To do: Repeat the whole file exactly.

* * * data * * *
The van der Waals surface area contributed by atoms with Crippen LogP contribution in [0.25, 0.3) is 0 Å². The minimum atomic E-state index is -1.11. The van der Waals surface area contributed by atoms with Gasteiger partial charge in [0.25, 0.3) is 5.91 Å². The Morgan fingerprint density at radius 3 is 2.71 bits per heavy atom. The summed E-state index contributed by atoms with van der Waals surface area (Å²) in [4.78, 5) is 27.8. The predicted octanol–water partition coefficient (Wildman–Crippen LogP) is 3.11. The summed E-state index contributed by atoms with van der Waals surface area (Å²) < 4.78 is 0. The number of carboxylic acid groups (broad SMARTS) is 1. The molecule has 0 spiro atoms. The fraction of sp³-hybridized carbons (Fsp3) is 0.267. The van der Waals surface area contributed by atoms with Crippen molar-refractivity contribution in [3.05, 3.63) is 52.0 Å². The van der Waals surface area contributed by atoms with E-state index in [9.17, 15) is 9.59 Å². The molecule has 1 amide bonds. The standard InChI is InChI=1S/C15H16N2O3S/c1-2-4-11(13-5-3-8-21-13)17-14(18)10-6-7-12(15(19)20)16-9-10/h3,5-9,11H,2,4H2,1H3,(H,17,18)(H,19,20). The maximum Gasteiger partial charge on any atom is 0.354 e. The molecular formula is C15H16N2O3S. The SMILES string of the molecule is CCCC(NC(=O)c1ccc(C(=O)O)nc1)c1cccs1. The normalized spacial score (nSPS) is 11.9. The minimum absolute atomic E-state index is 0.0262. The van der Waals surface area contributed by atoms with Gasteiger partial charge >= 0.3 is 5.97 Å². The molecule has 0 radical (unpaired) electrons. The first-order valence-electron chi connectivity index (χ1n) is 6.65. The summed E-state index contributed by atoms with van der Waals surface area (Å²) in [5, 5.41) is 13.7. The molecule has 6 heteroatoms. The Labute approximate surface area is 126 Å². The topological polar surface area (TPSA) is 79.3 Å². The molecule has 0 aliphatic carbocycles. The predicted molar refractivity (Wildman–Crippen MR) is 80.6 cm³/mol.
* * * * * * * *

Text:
The van der Waals surface area contributed by atoms with Crippen LogP contribution in [0.25, 0.3) is 0 Å². The minimum atomic E-state index is -1.11. The van der Waals surface area contributed by atoms with Gasteiger partial charge in [0.25, 0.3) is 5.91 Å². The Morgan fingerprint density at radius 3 is 2.71 bits per heavy atom. The summed E-state index contributed by atoms with van der Waals surface area (Å²) in [4.78, 5) is 27.8. The predicted octanol–water partition coefficient (Wildman–Crippen LogP) is 3.11. The summed E-state index contributed by atoms with van der Waals surface area (Å²) < 4.78 is 0. The number of carboxylic acid groups (broad SMARTS) is 1. The molecule has 0 spiro atoms. The fraction of sp³-hybridized carbons (Fsp3) is 0.267. The van der Waals surface area contributed by atoms with Crippen molar-refractivity contribution in [3.05, 3.63) is 52.0 Å². The van der Waals surface area contributed by atoms with E-state index in [9.17, 15) is 9.59 Å². The molecule has 1 amide bonds. The standard InChI is InChI=1S/C15H16N2O3S/c1-2-4-11(13-5-3-8-21-13)17-14(18)10-6-7-12(15(19)20)16-9-10/h3,5-9,11H,2,4H2,1H3,(H,17,18)(H,19,20). The maximum Gasteiger partial charge on any atom is 0.354 e. The molecular formula is C15H16N2O3S. The SMILES string of the molecule is CCCC(NC(=O)c1ccc(C(=O)O)nc1)c1cccs1. The normalized spacial score (nSPS) is 11.9. The minimum absolute atomic E-state index is 0.0262. The van der Waals surface area contributed by atoms with Gasteiger partial charge >= 0.3 is 5.97 Å². The molecule has 0 radical (unpaired) electrons. The first-order valence-electron chi connectivity index (χ1n) is 6.65. The summed E-state index contributed by atoms with van der Waals surface area (Å²) in [5, 5.41) is 13.7. The molecule has 6 heteroatoms. The Labute approximate surface area is 126 Å². The topological polar surface area (TPSA) is 79.3 Å². The molecule has 0 aliphatic carbocycles. The predicted molar refractivity (Wildman–Crippen MR) is 80.6 cm³/mol.